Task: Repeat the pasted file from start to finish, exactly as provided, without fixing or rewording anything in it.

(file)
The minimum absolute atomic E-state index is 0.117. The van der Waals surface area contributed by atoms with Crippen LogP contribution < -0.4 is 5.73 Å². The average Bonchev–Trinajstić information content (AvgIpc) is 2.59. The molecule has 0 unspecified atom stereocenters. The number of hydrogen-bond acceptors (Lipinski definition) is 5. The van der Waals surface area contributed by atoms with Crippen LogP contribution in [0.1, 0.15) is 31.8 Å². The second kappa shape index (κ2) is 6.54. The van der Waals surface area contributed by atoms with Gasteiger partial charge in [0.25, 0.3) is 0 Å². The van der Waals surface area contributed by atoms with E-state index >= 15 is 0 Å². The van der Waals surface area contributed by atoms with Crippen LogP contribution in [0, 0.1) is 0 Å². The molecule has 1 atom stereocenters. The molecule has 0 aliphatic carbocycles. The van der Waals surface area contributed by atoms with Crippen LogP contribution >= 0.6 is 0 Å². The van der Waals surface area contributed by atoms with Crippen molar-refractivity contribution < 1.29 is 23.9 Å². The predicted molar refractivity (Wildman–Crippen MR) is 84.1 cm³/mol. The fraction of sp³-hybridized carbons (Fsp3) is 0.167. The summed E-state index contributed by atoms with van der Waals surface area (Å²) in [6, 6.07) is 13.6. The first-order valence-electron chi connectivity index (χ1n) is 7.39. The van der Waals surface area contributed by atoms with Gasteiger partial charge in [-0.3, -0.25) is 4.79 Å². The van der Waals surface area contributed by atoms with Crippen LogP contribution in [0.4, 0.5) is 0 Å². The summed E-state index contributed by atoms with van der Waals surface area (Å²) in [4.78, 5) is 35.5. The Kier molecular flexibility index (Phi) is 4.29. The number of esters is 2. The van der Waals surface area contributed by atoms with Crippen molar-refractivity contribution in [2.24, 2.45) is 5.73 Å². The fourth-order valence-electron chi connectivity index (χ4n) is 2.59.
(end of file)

The minimum absolute atomic E-state index is 0.117. The van der Waals surface area contributed by atoms with Crippen LogP contribution < -0.4 is 5.73 Å². The average Bonchev–Trinajstić information content (AvgIpc) is 2.59. The molecule has 0 unspecified atom stereocenters. The number of hydrogen-bond acceptors (Lipinski definition) is 5. The van der Waals surface area contributed by atoms with Crippen LogP contribution in [0.1, 0.15) is 31.8 Å². The second kappa shape index (κ2) is 6.54. The van der Waals surface area contributed by atoms with Gasteiger partial charge in [0.25, 0.3) is 0 Å². The van der Waals surface area contributed by atoms with E-state index >= 15 is 0 Å². The van der Waals surface area contributed by atoms with Crippen LogP contribution in [0, 0.1) is 0 Å². The molecule has 1 atom stereocenters. The molecule has 0 aliphatic carbocycles. The van der Waals surface area contributed by atoms with Crippen LogP contribution >= 0.6 is 0 Å². The van der Waals surface area contributed by atoms with Crippen molar-refractivity contribution < 1.29 is 23.9 Å². The predicted molar refractivity (Wildman–Crippen MR) is 84.1 cm³/mol. The fraction of sp³-hybridized carbons (Fsp3) is 0.167. The summed E-state index contributed by atoms with van der Waals surface area (Å²) in [6, 6.07) is 13.6. The first-order valence-electron chi connectivity index (χ1n) is 7.39. The van der Waals surface area contributed by atoms with Gasteiger partial charge in [-0.3, -0.25) is 4.79 Å². The van der Waals surface area contributed by atoms with Crippen LogP contribution in [0.4, 0.5) is 0 Å². The summed E-state index contributed by atoms with van der Waals surface area (Å²) in [4.78, 5) is 35.5. The Kier molecular flexibility index (Phi) is 4.29. The number of esters is 2. The van der Waals surface area contributed by atoms with Crippen molar-refractivity contribution in [2.24, 2.45) is 5.73 Å². The fourth-order valence-electron chi connectivity index (χ4n) is 2.59.